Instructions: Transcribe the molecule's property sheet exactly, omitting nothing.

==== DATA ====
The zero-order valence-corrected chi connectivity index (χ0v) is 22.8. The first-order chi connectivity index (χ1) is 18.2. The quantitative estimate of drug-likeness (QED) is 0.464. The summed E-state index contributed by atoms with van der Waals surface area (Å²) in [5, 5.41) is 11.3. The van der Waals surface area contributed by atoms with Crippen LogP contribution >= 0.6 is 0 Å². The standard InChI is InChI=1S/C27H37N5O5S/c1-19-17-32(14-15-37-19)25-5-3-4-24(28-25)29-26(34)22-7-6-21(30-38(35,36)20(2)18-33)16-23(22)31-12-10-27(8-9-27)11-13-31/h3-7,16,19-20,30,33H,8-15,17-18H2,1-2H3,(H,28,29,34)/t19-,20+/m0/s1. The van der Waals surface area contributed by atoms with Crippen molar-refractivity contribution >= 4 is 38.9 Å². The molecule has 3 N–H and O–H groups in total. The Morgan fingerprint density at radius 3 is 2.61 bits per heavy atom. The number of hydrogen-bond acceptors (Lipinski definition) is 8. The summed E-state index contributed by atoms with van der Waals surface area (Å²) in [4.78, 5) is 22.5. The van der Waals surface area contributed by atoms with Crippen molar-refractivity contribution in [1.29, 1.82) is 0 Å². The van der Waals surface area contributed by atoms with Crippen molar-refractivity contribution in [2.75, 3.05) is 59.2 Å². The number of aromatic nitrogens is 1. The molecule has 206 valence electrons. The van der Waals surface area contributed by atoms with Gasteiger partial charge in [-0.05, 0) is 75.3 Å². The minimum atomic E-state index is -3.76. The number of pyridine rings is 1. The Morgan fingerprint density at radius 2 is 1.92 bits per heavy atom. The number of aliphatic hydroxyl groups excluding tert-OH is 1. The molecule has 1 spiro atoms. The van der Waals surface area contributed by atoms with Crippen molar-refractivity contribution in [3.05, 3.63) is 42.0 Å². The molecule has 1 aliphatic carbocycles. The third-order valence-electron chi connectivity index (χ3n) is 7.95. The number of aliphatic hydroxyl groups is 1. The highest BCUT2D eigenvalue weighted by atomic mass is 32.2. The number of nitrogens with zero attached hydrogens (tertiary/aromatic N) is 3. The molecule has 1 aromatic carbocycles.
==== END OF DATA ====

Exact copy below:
The zero-order valence-corrected chi connectivity index (χ0v) is 22.8. The first-order chi connectivity index (χ1) is 18.2. The quantitative estimate of drug-likeness (QED) is 0.464. The summed E-state index contributed by atoms with van der Waals surface area (Å²) in [5, 5.41) is 11.3. The van der Waals surface area contributed by atoms with Crippen LogP contribution >= 0.6 is 0 Å². The standard InChI is InChI=1S/C27H37N5O5S/c1-19-17-32(14-15-37-19)25-5-3-4-24(28-25)29-26(34)22-7-6-21(30-38(35,36)20(2)18-33)16-23(22)31-12-10-27(8-9-27)11-13-31/h3-7,16,19-20,30,33H,8-15,17-18H2,1-2H3,(H,28,29,34)/t19-,20+/m0/s1. The van der Waals surface area contributed by atoms with Crippen molar-refractivity contribution >= 4 is 38.9 Å². The molecule has 3 N–H and O–H groups in total. The Morgan fingerprint density at radius 3 is 2.61 bits per heavy atom. The number of hydrogen-bond acceptors (Lipinski definition) is 8. The summed E-state index contributed by atoms with van der Waals surface area (Å²) in [4.78, 5) is 22.5. The van der Waals surface area contributed by atoms with Crippen molar-refractivity contribution in [1.29, 1.82) is 0 Å². The van der Waals surface area contributed by atoms with Crippen molar-refractivity contribution in [2.75, 3.05) is 59.2 Å². The number of aromatic nitrogens is 1. The molecule has 206 valence electrons. The van der Waals surface area contributed by atoms with Gasteiger partial charge in [-0.05, 0) is 75.3 Å². The minimum atomic E-state index is -3.76. The number of pyridine rings is 1. The Morgan fingerprint density at radius 2 is 1.92 bits per heavy atom. The number of aliphatic hydroxyl groups excluding tert-OH is 1. The molecule has 1 spiro atoms. The van der Waals surface area contributed by atoms with Crippen molar-refractivity contribution in [3.05, 3.63) is 42.0 Å². The molecule has 1 aliphatic carbocycles. The third-order valence-electron chi connectivity index (χ3n) is 7.95. The number of aliphatic hydroxyl groups is 1. The highest BCUT2D eigenvalue weighted by atomic mass is 32.2. The number of nitrogens with zero attached hydrogens (tertiary/aromatic N) is 3. The molecule has 1 aromatic carbocycles.